Dear Leadership Diary: I haven’t written for a while and many adventures have occurred. For a start, I was allowed to run a strategy workshop with 6 newcomers to our team (the so-called “Fresh Eyes” group, which I guess means the rest of us are tired of looking at the same old stuff?). With carte blanche from the boss, I used techniques garnered from various places: building 3D models as observed at CISL; walks in nature as suggested by Collaborative Intelligence (we got the key to the London park square opposite the office- not exactly wild but so much better than a conference room!); small group work and democratic prioritisation exercises as taught to me by a wonderful manager at the start of my career. She’d been trained in the probation service to deal with real people. And naturally there was plenty to eat and drink throughout the day, and the room had huge windows.

The walk relaxed us (we wanted to stay in the park), but the highlight was the 3D modelling. Strategic challenges for the team were transformed from the the same old dry words (“insufficient communication” – a handy phrase that can mean anything and is nearly impossible to refute) to eloquent collages with unmistakeable meaning. Woolen spider diagrams invoked the tangle of intra-team responsibilities. And this happened in 20 minutes flat. So in terms of productivity and enjoyability, the experiment was successful. This is the experience of translating complex information into a standard board report:

We emerged from the day with material that I then wrote up into a set of priorities from the group’s perspective. But what has happened since then? Very little. The output did form part of the wider team strategy, but very little has been implemented. Why? Everyone has a day job and none of us are accountable to each other in the traditional sense of reporting lines. So the informal ‘fresh’ group was great for idea generation, but something else would be needed for implementation. This matches dispiritingly well with comments from CISL colleagues about sustainability professionals: there’s plenty of thought leadership, but a shortage of action. Input needed: What can we do to ‘humanise’ follow-up?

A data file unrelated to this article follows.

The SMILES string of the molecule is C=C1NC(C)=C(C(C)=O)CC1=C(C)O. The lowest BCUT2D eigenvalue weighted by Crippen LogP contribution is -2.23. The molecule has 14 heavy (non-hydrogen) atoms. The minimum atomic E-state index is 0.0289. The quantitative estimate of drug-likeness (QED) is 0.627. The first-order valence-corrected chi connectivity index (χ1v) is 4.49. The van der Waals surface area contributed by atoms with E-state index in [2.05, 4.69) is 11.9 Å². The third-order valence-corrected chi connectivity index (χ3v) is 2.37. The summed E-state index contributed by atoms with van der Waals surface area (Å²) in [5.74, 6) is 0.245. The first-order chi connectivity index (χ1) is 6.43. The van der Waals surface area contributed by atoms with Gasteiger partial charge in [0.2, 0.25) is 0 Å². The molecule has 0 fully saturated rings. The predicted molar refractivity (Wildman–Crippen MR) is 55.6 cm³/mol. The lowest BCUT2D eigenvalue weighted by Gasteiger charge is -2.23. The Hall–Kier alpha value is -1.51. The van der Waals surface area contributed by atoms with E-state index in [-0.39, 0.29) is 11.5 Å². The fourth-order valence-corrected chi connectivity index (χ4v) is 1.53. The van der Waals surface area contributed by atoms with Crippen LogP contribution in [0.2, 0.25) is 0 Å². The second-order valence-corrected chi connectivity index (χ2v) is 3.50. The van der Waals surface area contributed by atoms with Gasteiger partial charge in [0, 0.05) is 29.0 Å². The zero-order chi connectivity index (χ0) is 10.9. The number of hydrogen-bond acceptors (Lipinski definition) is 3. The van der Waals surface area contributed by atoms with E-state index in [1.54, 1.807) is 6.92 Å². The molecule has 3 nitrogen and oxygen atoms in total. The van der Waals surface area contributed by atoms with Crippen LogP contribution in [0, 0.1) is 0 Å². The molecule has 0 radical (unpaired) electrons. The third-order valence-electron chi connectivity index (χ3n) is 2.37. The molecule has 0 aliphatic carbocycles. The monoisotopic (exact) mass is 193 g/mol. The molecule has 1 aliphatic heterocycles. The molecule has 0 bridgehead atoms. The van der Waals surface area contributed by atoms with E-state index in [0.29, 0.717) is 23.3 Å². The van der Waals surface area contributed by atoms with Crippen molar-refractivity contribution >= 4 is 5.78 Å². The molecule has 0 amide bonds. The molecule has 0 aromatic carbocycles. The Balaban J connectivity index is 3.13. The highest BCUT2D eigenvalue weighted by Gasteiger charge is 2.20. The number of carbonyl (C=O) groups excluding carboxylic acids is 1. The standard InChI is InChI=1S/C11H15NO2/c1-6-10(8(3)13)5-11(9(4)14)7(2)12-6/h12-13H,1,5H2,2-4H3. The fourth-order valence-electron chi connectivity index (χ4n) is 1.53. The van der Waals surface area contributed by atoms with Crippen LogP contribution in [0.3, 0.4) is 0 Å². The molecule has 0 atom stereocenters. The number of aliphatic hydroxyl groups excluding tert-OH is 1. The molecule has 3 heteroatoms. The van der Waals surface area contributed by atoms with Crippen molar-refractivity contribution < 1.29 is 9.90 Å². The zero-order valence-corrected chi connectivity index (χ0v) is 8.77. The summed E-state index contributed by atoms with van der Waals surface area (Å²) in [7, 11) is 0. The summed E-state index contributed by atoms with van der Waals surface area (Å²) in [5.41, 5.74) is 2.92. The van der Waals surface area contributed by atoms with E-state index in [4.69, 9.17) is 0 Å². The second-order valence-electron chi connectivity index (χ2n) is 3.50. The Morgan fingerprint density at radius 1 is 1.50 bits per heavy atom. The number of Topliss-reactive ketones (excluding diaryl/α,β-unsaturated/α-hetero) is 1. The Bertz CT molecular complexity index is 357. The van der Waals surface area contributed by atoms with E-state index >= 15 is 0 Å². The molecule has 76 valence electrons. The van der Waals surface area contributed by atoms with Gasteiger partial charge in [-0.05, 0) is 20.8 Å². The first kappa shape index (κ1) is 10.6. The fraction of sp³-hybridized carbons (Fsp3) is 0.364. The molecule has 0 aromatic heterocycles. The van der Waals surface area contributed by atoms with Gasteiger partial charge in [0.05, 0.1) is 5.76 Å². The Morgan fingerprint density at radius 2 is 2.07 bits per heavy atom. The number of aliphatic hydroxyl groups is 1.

Personal Leadership Opportunity: It’s not the What, it’s the How

I’ve been trying to escape the office for 20 years. Literally the physical environment of the office, the bleached floodlit anonymous supervised space where humans are packaged in tin units like robots. And the psychological office, where we meet in grey rooms without food or water to present competing intellectual arguments devoid of emotion. The emotion is there of course, poorly concealed as logic, but since it’s unacknowledged we don’t have to name or deal with any of it: the bullying, the cowardice, the checked-out passive aggression. We can just let hierarchy and bias do their important work and pass this off as a state of neutrality. So what’s the leadership challenge in this? To humanise the workplace, physically and psychologically.